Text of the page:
Mia Butler Garrick is on a one-woman campaign to get respect for the voters of her South Carolina community.
Garrick, a member of the South Carolina House of Representatives, said she was horrified and devastated by the problems people in her district encountered on Election Day. And she is determined to get answers and lay responsibility at the feet of elections officials.
In a letter to her constituents as well as to elections officials in her county, Garrick tells of a series of Election Day nightmares, with voting machines that failed to work, voters who waited as long as six hours to cast ballots in cold weather and poll workers who responded to complaints with rude and “flippant” responses.
“There were hundreds, perhaps thousands of voters who were disenfranchised,” said Garrick in an interview with BET.com. “I don’t think any in their wildest imagination expected the county to be as unprepared as they were.”
She continued: “I wanted to go on record that I was clear about where I stand. There were so many disenfranchised voters in my area. I’ve never seen anything like that.”
But Garrick didn’t just complain about the problems at the polls. She has asked the county’s elections officials to apologize to the voters and to look into ways to ensure that the troubles at the polls are never repeated. She wrote elections officials demanding an apology and an explanation.
In her letter, she requested that elected officials join her in calling for the county’s election officials to “apologize formally, unequivocally and publicly to all Richland County voters.” In addition, she asked that the elections officers “acknowledge and accept responsibility for appointing the director of the Richland County Election Commission and hold her accountable for the procedural, logistical and preparatory failures that caused Tuesday’s debacle.”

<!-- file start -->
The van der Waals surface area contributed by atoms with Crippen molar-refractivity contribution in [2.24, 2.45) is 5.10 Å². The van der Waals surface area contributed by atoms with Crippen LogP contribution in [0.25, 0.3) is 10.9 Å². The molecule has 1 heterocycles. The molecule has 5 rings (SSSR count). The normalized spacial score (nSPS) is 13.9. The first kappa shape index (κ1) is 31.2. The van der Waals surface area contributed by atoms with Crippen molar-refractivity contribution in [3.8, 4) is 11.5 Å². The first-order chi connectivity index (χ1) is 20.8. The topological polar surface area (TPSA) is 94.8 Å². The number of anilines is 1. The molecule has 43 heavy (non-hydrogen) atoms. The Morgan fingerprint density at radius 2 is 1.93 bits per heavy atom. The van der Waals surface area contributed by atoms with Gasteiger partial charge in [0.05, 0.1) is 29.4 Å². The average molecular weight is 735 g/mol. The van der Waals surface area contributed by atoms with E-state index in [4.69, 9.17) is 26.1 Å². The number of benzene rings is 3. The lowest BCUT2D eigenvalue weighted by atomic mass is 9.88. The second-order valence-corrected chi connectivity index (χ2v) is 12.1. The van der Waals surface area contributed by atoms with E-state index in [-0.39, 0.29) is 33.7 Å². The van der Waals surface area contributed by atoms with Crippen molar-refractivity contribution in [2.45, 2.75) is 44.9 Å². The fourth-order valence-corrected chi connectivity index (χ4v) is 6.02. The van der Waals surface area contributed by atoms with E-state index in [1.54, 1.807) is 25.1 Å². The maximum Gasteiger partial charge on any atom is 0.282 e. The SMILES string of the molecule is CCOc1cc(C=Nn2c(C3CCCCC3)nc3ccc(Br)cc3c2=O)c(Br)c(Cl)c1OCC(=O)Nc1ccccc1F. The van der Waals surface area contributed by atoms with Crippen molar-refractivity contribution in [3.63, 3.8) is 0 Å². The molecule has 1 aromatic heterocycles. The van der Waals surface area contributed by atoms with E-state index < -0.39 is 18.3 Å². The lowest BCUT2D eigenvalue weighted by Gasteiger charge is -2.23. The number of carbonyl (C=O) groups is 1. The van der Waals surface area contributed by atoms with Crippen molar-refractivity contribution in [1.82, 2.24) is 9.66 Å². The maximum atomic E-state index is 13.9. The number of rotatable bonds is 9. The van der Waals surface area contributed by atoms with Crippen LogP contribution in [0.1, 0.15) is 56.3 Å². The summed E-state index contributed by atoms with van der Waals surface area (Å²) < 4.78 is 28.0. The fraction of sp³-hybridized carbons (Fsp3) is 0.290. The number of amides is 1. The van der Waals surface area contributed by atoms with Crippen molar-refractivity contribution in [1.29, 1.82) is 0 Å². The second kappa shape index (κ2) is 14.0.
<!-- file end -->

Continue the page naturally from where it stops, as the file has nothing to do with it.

Also, she asked that elections officials “take swift and immediate action to restore confidence and integrity to the process for all voters.”
She said she considers it important that the officials with authority over elections are placed under continued scrutiny.
“Not holding the Richland County elections director, commissioners and ourselves accountable for this debacle is not a viable option,” Garrick said. “The public has every right to demand transparency and accountability. And we have an undeniable responsibility to deliver.”
So far, Garrick said, she has received an apology from one of the elections commissioners, which she said was a step in the in the right direction. Equally gratifying, she said, she has received a huge amount of support from voters in her district, which is 52 percent Black.
“The public is overwhelmingly positive,” she said. “I’m getting a lot of emails and calls from people telling me how grateful they are about my willingness to speak up and stand up. And, to me, that means everything.”
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(Photo: South Carolina State House Government)
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